One of the fundamental ingredients of television measurement within content analysis research is the extent of involvement in violence of different types of characters. Two of the five components of the Violence Index measure used by Gerbner and his colleagues in quantifying violence on American prime-time television drama output consisted of the extent of character involvement in violent episodes either as aggressors or victims, killers or killed. Gerbner (1972) argued that the distribution of characters in television drama programmes and the extent to which different types of characters become more involved in violence and the nature of their involvement (i.e., as aggressors or victims) carry important meanings concerning chances and risks in real life for different kinds of people. According to Gerbner (1972, pp. 44-45):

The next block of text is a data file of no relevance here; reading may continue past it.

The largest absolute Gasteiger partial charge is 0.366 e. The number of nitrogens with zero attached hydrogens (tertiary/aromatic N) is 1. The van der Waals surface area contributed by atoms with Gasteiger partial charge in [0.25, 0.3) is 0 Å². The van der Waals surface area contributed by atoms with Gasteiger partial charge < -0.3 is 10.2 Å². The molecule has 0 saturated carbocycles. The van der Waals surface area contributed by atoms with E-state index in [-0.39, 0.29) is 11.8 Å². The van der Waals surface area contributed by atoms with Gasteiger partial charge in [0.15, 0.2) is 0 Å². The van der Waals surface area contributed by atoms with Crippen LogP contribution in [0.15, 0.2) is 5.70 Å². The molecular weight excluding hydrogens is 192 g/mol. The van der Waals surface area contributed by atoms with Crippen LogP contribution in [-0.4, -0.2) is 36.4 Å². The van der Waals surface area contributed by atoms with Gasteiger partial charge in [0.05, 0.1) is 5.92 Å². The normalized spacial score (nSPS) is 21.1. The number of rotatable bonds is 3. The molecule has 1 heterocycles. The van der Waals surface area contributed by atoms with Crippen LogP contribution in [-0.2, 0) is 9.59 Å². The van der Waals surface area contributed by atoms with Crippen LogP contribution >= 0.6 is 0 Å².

Who commits and who suffers violence of what kind is a central and revealing fact of life in the world of television drama that viewers must grasp before they can follow, let alone interpret, the play…who gets (and gives) what, how and why delineates the social structure of the world of television drama. The distribution of roles related to violence, with their different risks and fates, performs the symbolic functions of violence, and conveys its basic message about people.